Annette was diagnosed with Parkinson’s when she was in her early 70s.
She’s found different ways of staying connected, supported and safe while living alone, and shares some of them here.
I always have my prescription in my handbag and the telephone number of a friend in case of emergency.
As I don’t have anyone to remind me to take my medication I set an alarm on my phone. I also have a note on my front door that says ‘pills’ to remind me when I leave the house.
I’ve done a few things to make life easier and safer at home.
I have banisters each side of my stairs – fitted for free by my local authority. I’ve also had my bath removed and replaced with a shower.
When I decided I wanted a small dishwasher a friend pointed out I could trip over the door when it was open, so I had one installed on top of the kitchen counter, which is great.
I have a gas fire but I was worried I might have a fall bending down to turn it on. I was delighted to find out you can have a gas fire controlled by remote, so I now turn the fire on and off while sitting on my sofa!
I’m an active member of a local choir and I go to U3A (University of the Third Age) groups. I also regularly attend a Parkinson’s exercise class and a Parkinson’s dance group – these classes are very enjoyable for the exercise and the socialising.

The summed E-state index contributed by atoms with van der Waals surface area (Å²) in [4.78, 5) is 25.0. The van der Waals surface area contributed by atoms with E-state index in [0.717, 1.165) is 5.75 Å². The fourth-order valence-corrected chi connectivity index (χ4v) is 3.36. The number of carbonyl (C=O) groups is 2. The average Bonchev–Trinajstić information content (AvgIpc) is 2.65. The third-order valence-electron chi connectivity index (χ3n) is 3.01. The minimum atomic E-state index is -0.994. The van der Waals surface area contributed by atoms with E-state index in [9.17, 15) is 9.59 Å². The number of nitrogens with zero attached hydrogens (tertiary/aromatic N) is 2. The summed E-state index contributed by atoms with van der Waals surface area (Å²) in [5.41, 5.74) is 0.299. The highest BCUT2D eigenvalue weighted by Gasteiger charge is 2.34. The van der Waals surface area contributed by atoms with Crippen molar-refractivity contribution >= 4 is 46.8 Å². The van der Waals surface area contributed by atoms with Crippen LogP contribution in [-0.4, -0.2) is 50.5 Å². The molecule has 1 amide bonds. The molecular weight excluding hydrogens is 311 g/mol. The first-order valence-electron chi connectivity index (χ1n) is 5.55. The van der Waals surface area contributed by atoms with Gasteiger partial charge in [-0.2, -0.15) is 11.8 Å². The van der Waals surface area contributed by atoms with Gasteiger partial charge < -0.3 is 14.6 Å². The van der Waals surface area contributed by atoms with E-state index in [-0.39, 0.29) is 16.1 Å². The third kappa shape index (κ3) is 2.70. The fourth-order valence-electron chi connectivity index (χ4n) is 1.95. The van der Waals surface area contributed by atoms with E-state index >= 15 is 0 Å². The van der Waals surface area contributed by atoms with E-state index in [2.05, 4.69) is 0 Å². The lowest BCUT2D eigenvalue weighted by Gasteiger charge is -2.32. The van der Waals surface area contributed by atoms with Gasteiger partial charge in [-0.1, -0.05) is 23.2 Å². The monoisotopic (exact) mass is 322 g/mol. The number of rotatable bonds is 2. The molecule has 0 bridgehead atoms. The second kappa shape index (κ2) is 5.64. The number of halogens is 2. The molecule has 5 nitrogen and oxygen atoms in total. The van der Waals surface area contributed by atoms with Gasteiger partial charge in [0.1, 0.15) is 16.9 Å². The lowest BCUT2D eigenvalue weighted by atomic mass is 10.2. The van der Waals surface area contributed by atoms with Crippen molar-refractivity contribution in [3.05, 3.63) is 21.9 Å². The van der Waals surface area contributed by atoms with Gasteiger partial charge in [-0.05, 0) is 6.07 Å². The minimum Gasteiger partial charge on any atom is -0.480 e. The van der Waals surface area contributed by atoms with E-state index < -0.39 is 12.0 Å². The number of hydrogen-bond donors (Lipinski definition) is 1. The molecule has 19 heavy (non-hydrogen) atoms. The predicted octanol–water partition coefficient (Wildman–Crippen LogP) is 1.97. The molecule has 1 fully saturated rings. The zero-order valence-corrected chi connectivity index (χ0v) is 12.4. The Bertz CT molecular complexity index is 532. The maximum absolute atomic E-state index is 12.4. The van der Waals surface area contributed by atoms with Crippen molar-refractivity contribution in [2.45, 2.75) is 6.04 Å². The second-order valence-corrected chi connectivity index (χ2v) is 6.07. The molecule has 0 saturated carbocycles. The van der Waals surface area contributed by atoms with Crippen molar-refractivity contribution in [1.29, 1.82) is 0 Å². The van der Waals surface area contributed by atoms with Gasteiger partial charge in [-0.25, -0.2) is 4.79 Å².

Having Parkinson’s can be very frustrating and everyone has good days and bad days. I try to have some simple strategies to help me cope with the bad days.
I avoid doing things that can affect my balance, so I won’t start weeding in the garden if I don’t feel up to it.
I try not to lose my patience when I drop things, or can’t open a can or find the milk. I just remove myself from the situation and come back later.
If I’m feeling low, I pick up the phone and arrange to visit a friend for a hug and a cup of tea, or to get a lunch date in the diary. Sometimes it helps just putting some music on or watching a favourite TV show.
If I felt like my situation was changing I’d think about joining an emergency alarm scheme so I could get help at the push of a button. I’d also talk to my GP, Parkinson’s nurse and neurologist. And, of course, I’d talk to my friends.
But I don’t really live alone anyway – I have my lovely cat Jasper with me!